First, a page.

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Palace of the Drowned by Christine Mangan

When I read that Palace of the Drowned was set in Venice, Italy, off-season, and reminiscent of the novels of Patricia Highsmith, in that the prose is lush, the plot suspenseful in a kind of nagging, slow-burn way, I thought it sounded like my cup of proverbial tea. I had not read author Christine Mangan's debut novel, Tangerine, but I'm very aware of it, given that the book was quite popular at the time of its release. I enjoy richly developed settings and narratives that unfold in mysterious ways, and even though I predicted the outcome about three-quarters of the way through, Palace of the Drowned fit that bill.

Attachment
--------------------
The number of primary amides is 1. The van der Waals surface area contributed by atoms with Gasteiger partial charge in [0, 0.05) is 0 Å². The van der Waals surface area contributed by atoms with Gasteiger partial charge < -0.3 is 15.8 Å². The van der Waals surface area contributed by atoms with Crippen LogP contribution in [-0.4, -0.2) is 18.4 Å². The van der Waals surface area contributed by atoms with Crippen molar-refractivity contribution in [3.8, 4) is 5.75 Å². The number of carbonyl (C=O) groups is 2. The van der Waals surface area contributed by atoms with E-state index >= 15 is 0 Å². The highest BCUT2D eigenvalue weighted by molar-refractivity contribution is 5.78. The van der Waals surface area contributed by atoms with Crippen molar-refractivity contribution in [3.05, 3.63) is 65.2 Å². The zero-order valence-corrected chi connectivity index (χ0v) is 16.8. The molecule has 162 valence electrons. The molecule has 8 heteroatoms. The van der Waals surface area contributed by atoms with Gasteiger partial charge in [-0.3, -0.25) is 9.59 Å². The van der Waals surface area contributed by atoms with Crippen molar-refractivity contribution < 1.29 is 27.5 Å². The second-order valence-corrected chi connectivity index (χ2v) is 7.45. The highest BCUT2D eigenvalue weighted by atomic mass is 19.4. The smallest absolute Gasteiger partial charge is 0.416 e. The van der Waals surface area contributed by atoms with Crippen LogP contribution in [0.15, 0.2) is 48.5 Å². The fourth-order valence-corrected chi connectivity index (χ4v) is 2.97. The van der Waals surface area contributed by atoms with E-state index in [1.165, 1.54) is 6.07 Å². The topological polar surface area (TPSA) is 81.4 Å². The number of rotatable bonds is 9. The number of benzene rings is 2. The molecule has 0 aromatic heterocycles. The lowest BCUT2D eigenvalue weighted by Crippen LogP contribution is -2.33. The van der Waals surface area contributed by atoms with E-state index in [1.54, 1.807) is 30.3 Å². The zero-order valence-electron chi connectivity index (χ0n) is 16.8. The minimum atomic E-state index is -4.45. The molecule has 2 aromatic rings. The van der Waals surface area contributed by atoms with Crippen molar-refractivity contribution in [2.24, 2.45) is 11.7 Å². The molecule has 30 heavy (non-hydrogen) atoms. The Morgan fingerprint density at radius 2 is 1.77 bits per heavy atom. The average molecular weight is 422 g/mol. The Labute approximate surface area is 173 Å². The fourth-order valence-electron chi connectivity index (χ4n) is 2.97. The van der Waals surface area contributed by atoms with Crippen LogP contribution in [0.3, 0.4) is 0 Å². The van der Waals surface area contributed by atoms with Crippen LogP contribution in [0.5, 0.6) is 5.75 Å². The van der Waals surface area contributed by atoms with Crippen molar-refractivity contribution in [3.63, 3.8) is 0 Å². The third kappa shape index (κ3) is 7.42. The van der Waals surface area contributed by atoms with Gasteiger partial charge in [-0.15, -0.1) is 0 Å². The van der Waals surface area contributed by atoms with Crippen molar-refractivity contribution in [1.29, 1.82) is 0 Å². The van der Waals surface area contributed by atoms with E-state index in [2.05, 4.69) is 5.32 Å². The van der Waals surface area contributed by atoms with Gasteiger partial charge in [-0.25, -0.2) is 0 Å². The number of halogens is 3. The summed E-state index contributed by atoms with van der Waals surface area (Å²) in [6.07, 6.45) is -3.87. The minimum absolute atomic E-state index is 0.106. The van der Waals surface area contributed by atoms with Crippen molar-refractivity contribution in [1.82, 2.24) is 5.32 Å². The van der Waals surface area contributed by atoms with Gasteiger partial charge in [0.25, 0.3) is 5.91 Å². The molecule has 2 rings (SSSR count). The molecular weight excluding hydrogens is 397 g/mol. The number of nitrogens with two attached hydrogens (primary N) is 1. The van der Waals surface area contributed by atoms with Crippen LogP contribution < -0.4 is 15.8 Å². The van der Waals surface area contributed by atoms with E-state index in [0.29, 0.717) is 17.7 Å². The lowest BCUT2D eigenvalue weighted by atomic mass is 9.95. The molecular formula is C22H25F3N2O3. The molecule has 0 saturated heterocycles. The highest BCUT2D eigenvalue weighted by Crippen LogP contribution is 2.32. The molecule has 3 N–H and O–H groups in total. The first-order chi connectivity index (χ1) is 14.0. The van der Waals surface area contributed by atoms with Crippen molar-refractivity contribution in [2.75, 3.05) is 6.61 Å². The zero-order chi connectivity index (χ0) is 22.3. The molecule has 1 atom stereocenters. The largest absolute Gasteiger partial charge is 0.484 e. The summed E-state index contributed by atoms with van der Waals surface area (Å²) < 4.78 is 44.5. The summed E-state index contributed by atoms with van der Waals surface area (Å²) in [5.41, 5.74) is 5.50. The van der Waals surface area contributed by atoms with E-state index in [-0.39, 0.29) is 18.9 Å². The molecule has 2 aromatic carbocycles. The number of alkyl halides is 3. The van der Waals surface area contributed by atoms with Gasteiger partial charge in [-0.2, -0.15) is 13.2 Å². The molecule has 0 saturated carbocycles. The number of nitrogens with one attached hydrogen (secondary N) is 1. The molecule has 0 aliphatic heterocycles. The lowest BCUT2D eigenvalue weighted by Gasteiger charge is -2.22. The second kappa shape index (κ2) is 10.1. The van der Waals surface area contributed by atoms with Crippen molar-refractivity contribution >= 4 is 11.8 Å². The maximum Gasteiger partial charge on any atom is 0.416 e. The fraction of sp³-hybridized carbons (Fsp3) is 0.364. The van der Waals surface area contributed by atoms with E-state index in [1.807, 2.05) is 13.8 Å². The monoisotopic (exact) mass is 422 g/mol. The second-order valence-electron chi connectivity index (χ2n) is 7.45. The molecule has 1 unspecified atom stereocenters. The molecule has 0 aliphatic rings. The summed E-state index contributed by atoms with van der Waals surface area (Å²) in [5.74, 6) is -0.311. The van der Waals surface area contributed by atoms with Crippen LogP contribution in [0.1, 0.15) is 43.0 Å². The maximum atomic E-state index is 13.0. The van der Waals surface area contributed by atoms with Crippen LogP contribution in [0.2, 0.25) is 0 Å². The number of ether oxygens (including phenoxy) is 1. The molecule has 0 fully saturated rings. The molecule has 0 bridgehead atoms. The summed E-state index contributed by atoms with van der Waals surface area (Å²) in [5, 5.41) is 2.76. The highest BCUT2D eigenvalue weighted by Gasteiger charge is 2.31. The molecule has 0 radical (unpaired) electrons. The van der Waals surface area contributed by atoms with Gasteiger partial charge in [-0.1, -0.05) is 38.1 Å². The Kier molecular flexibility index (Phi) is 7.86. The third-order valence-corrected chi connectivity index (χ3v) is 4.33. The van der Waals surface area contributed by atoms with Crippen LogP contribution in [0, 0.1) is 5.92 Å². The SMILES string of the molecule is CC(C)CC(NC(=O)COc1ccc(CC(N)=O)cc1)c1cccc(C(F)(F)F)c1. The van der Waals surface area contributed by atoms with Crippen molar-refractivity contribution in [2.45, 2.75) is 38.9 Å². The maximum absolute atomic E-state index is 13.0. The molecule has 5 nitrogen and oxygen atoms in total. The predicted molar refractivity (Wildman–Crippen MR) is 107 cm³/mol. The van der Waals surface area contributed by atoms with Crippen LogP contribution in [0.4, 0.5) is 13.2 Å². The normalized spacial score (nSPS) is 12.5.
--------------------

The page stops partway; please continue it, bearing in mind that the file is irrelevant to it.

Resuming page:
Mangan sets the scene in 1966. British novelist Frankie Croy, a complex and anxious person, has been distressed about an anonymous review and a tabloid scandal related to her latest book. She is struggling to write her next. In hopes that a vacation/writing retreat will do her good, she travels to Venice to stay at her friend Jack’s vacant palazzo. Trouble is, the place seems to be haunted--or are the unsettling events figments of Frankie's imagination?

Then a mysterious young woman shows up. Gilly Larson, an aspiring writer and apparent super-fan of Frankie's work, wins Frankie over as a reluctant friend, then begs Frankie to be a mentor, too. After some resistance, Frankie agrees. Things are going well until the Great Flood of Venice occurs, leaving the city under nearly six feet of water. Flooded homes, no power, gas, or working phones up the stakes, and the tension, like the water, rises from there.

If you, too, like historical novels set in evocative, and somewhat spooky, environments, and characters who are not what they seem, then you might want to check out Palace of the Drowned by Christine Mangan.